TEI Focuses on Impact of CAMT

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Since this column last appeared in the March/April 2022 issue of Tax Executive, the major news has been the passage of the Inflation Reduction Act (IRA), which President Joe Biden signed into law on August 16.

As TEI members are by now well aware, the IRA included two major “revenue raisers” of importance to the business tax community: first, a new corporate alternative minimum tax (CAMT) of fifteen percent imposed on the “adjusted financial statement income” of “applicable corporations,” and, second, a one percent excise tax on the fair market value of net share repurchases by covered corporations.

The CAMT presents more pressing, unique, and relevant issues for TEI. Unlike the prior corporate alternative minimum tax repealed in 2017 by the Tax Cuts and Jobs Act, the CAMT’s income tax base begins with financial statement income under the relevant accounting standard. Other than the short-lived Business Untaxed Reported Profits adjustment from the 1980s, basing the US federal tax liability of business income is relatively unexplored ground for the Internal Revenue Service and the Treasury Department. TEI members, however, are uniquely situated to comment on the differences between income for financial statement purposes and income for US federal income tax purposes.

The CAMT was devised to address the concern that large businesses were reporting significant income for financial statement purposes while paying little or no federal income tax. The goal of resolving this imbalance is in tension with the many preferences, credits, and other pieces of legislation that distinguish between net income for US federal income tax purposes and net income for financial accounting purposes and that Congress has passed over the years in pursuit of other policy goals. Congress left it to the Treasury Department and the IRS to hash out the details of the CAMT, including balancing these competing policy goals. TEI has been and will be active in providing input to Treasury and the IRS on all aspects of the CAMT, particularly where it intersects with the financial accounting rules.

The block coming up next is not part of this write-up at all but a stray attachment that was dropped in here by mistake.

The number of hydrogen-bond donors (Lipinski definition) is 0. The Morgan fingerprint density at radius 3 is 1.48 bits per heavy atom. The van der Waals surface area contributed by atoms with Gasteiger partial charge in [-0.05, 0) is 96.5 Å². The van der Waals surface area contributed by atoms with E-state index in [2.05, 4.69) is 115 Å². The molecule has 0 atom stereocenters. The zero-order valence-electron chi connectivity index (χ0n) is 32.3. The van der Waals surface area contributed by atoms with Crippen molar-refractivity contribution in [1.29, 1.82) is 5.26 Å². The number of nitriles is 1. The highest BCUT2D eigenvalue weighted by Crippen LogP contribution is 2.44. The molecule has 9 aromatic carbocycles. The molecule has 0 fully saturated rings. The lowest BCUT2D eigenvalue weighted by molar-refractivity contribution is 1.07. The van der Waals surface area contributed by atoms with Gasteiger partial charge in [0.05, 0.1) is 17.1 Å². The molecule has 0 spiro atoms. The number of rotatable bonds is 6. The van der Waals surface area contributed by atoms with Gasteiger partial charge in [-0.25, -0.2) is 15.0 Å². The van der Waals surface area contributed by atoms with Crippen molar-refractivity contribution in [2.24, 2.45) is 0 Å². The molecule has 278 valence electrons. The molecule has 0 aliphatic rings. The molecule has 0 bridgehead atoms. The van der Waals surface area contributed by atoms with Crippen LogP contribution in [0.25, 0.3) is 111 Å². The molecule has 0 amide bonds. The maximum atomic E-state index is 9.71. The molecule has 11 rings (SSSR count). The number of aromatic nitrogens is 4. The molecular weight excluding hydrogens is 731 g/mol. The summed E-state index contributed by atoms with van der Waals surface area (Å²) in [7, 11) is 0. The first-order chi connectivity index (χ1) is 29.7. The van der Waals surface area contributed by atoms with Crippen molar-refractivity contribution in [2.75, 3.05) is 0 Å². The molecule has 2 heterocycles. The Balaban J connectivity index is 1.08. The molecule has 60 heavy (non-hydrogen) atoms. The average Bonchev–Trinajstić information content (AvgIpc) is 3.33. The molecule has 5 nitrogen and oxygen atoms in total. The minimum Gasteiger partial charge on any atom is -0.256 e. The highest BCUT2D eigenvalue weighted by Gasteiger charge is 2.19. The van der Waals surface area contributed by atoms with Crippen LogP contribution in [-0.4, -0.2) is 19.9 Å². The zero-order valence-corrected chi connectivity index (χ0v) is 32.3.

Advocacy Outside the United States

TEI has also been busy commenting on tax policy issues around the world. By the time this appears in print, our Canadian Income Tax and Canadian Commodity Tax committees will have held their annual liaison meetings, in person for the first time since 2019, with the Canada Revenue Agency and Department of Finance. The Canadian Income Tax Committee also submitted several sets of comments on Canadian legislation, including the proposed Canadian implementation of Pillar Two of the Organisation for Economic Co-operation and Development’s base erosion and profit-shifting project (better known as BEPS), a proposed mandatory disclosure regime, and potential changes to the Canadian general anti-avoidance rule (GAAR).

Over in Europe, the European Direct Tax Committee submitted several sets of comments to the European Commission on various proposed tax directives. These included comments regarding potential directives on a debt-equity bias reduction allowance, the role of enablers in aggressive tax planning and tax evasion, and a common European Union–wide system for withholding taxes on interest and dividend payments.

As you’re aware, TEI has opportunities to advocate for good tax policy and administration across the globe, and the above developments represent just a sampling of the issues for which TEI has submitted comments since the last appearance of this column. In the immediate future, the Institute hopes to renew its annual in-person liaison meetings with the IRS and the US Treasury Office of Tax Policy, especially as the implementation of the CAMT, the one percent excise tax on stock buybacks, and other administrative and policy issues take on importance to TEI members.

If you have yet to read TEI’s comments on these and other issues, I invite you to do so by visiting www.tei.org/advocacy/submissions. If you like what you see and want to get involved, please let me know. Active member participation is the lifeblood of TEI advocacy.

Ben Shreck is tax counsel for TEI in Washington, D.C., where he supports the advocacy activities of the Institute’s Tax Reform Task Force and its US International Tax, European Direct, Canadian Commodity Tax, and Canadian Income Tax committees. TEI members interested in joining—or proposing—an Institute-level advocacy project may contact him at [email protected].

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